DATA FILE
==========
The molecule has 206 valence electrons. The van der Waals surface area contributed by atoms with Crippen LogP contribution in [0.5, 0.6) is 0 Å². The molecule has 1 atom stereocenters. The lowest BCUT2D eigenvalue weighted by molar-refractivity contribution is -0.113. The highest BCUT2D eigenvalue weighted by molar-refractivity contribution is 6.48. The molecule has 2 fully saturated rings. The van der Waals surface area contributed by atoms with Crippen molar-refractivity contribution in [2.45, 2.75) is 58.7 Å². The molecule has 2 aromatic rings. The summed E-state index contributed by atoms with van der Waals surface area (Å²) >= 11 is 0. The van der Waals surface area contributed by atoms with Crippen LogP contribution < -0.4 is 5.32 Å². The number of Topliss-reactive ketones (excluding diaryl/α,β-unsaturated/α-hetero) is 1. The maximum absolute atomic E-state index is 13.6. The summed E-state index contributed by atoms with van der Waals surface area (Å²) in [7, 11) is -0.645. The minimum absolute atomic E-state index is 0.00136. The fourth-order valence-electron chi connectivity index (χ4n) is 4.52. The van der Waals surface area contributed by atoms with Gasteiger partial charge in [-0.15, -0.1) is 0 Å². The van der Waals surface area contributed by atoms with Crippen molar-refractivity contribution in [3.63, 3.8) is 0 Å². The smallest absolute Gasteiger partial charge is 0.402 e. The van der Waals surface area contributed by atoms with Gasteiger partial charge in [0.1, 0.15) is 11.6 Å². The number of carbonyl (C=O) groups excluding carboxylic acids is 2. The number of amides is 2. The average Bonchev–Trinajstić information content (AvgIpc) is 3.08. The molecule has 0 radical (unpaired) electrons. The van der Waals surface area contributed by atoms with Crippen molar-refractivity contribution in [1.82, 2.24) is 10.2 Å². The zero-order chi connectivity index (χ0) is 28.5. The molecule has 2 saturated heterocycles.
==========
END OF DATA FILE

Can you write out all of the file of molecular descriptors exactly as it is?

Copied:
The molecule has 206 valence electrons. The van der Waals surface area contributed by atoms with Crippen LogP contribution in [0.5, 0.6) is 0 Å². The molecule has 1 atom stereocenters. The lowest BCUT2D eigenvalue weighted by molar-refractivity contribution is -0.113. The highest BCUT2D eigenvalue weighted by molar-refractivity contribution is 6.48. The molecule has 2 fully saturated rings. The van der Waals surface area contributed by atoms with Crippen molar-refractivity contribution in [2.45, 2.75) is 58.7 Å². The molecule has 2 aromatic rings. The summed E-state index contributed by atoms with van der Waals surface area (Å²) >= 11 is 0. The van der Waals surface area contributed by atoms with Crippen LogP contribution < -0.4 is 5.32 Å². The number of Topliss-reactive ketones (excluding diaryl/α,β-unsaturated/α-hetero) is 1. The maximum absolute atomic E-state index is 13.6. The summed E-state index contributed by atoms with van der Waals surface area (Å²) in [7, 11) is -0.645. The minimum absolute atomic E-state index is 0.00136. The fourth-order valence-electron chi connectivity index (χ4n) is 4.52. The van der Waals surface area contributed by atoms with Gasteiger partial charge in [-0.15, -0.1) is 0 Å². The van der Waals surface area contributed by atoms with Crippen molar-refractivity contribution in [3.63, 3.8) is 0 Å². The smallest absolute Gasteiger partial charge is 0.402 e. The van der Waals surface area contributed by atoms with Gasteiger partial charge in [0.1, 0.15) is 11.6 Å². The number of carbonyl (C=O) groups excluding carboxylic acids is 2. The number of amides is 2. The average Bonchev–Trinajstić information content (AvgIpc) is 3.08. The molecule has 0 radical (unpaired) electrons. The van der Waals surface area contributed by atoms with Crippen molar-refractivity contribution in [1.82, 2.24) is 10.2 Å². The zero-order chi connectivity index (χ0) is 28.5. The molecule has 2 saturated heterocycles.